The annual TCS NYC Marathon is this weekend and with 50,000 plus runners headed for the five boroughs, this single event brings over $300 million dollars into the local economy.
It is estimated that athletes in NYC spent on average about $1,800 dollars each during the course of their weekend. For a sport that should be as simple as lacing up a pair of sneakers and hitting the pavement, it can get really pricey for the non-elite runner who is doing this for recreation.
So, before you get inspired to hit the streets, here’s a look at some typical costs of marathon running.
- The entry fee, which varies wildly depending on the race, but are typically around $100, with races like Boston ($175 for US residents), Disney’s Goofy Marathon ($170-200 depending on when you enter) and New York ($255 for non NYRR members) tipping the scales at the higher end. And some, like New York, have a lottery to gain entry, which also costs a non-refundable $11 for those who don’t even get in to the race.
- Fundraising. If you don’t get into marquee races simply because of the crush of entries, there’s another way to enter. Some partner with businesses or charities to offer spots for people willing to raise typically at least $2,000 for the opportunity to run 26.2 miles. Runners choosing this option are basically factoring in a part-time fundraising gig into their race plan.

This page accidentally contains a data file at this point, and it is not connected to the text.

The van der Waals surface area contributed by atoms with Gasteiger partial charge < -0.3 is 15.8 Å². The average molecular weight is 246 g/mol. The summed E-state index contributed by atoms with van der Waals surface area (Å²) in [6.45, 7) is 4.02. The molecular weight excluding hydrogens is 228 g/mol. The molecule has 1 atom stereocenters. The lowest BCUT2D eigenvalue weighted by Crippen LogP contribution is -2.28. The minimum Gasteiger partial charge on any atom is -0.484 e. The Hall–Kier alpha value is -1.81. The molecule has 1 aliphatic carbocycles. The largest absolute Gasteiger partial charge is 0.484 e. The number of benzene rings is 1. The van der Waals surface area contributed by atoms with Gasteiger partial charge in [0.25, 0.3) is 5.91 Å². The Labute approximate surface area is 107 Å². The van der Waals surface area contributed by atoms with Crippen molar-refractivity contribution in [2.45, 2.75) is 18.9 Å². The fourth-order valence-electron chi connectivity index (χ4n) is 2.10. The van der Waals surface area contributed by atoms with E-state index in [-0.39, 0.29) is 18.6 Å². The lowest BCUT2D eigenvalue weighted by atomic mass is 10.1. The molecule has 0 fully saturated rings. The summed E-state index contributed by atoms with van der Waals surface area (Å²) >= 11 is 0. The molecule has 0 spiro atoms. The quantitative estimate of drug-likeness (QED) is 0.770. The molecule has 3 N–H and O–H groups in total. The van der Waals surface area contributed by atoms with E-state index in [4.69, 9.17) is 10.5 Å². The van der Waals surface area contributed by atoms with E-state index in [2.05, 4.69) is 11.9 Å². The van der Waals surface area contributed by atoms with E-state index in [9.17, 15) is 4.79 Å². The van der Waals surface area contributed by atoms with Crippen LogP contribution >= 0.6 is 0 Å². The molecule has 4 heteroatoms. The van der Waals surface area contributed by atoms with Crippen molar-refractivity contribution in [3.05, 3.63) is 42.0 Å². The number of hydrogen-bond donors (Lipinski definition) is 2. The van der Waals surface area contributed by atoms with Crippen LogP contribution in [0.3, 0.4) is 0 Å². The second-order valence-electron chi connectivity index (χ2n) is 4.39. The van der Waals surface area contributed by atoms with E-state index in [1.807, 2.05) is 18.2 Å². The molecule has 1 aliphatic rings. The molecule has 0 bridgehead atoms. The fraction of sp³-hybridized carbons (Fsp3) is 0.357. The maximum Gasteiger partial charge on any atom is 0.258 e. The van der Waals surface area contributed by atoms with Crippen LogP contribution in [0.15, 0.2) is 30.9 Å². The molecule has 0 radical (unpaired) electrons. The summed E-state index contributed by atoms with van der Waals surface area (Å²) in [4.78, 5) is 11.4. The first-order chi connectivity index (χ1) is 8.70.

- Travel costs (which make up much of the aforementioned $1,800 per runner average). Hotels in places like New York are not cheap, and are in high demand with so many runners and their families in town. Unless racers choose a local event, hotels and transportation are significant expenditures. Many runners will opt to stay multiple nights, some to get acclimated before the race to the climate or altitude, and some a night or two after for recovery or to make a vacation out of the experience.
- Food. Have you ever seen a marathoner eat post-race? We’re not talking tiny salads. Many races sponsor their own pre-race carb-filled dinners for a prix-fixed charge. Add in race souvenirs and general tourism and that $1,800 dollar price tag doesn’t seem so far fetched.
But this is just the spending associated with the actual race weekend, there are many hidden costs leading up to the event during the typical 12 to 16 week training. We’ll look at those on Monday, after this year’s New York Marathon is over.
Angel Cohn is freelance journalist who has written about entertainment and television for the last 15 years. She is currently an editor at NJFamily.com. Follow her on Twitter at @angelcohn.